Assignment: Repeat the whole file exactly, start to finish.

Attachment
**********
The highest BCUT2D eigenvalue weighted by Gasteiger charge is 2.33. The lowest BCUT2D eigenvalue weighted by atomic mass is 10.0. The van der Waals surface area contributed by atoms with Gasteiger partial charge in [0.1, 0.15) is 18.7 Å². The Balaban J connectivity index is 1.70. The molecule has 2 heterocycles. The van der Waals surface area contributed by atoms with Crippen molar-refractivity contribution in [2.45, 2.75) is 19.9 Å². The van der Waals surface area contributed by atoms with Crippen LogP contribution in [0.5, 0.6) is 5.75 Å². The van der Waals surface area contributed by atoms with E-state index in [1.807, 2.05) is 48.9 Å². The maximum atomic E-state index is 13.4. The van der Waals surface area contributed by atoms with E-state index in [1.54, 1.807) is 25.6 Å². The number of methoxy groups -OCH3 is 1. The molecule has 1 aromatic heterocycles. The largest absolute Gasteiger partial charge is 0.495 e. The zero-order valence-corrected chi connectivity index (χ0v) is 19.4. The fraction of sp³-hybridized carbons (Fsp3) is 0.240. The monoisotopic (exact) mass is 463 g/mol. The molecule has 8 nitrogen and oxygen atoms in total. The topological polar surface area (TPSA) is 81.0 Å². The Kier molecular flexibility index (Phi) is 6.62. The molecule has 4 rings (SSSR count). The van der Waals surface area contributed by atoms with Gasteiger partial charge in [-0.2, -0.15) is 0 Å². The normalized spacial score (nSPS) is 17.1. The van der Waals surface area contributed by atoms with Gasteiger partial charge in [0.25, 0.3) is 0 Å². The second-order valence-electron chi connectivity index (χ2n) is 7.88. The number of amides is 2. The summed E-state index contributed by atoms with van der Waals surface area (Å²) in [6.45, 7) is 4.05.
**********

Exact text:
The highest BCUT2D eigenvalue weighted by Gasteiger charge is 2.33. The lowest BCUT2D eigenvalue weighted by atomic mass is 10.0. The van der Waals surface area contributed by atoms with Gasteiger partial charge in [0.1, 0.15) is 18.7 Å². The Balaban J connectivity index is 1.70. The molecule has 2 heterocycles. The van der Waals surface area contributed by atoms with Crippen molar-refractivity contribution in [2.45, 2.75) is 19.9 Å². The van der Waals surface area contributed by atoms with Crippen LogP contribution in [0.5, 0.6) is 5.75 Å². The van der Waals surface area contributed by atoms with E-state index in [1.807, 2.05) is 48.9 Å². The maximum atomic E-state index is 13.4. The van der Waals surface area contributed by atoms with E-state index in [1.54, 1.807) is 25.6 Å². The number of methoxy groups -OCH3 is 1. The molecule has 1 aromatic heterocycles. The largest absolute Gasteiger partial charge is 0.495 e. The zero-order valence-corrected chi connectivity index (χ0v) is 19.4. The fraction of sp³-hybridized carbons (Fsp3) is 0.240. The monoisotopic (exact) mass is 463 g/mol. The molecule has 8 nitrogen and oxygen atoms in total. The topological polar surface area (TPSA) is 81.0 Å². The Kier molecular flexibility index (Phi) is 6.62. The molecule has 4 rings (SSSR count). The van der Waals surface area contributed by atoms with Gasteiger partial charge in [-0.2, -0.15) is 0 Å². The normalized spacial score (nSPS) is 17.1. The van der Waals surface area contributed by atoms with Gasteiger partial charge in [0.25, 0.3) is 0 Å². The second-order valence-electron chi connectivity index (χ2n) is 7.88. The number of amides is 2. The summed E-state index contributed by atoms with van der Waals surface area (Å²) in [6.45, 7) is 4.05.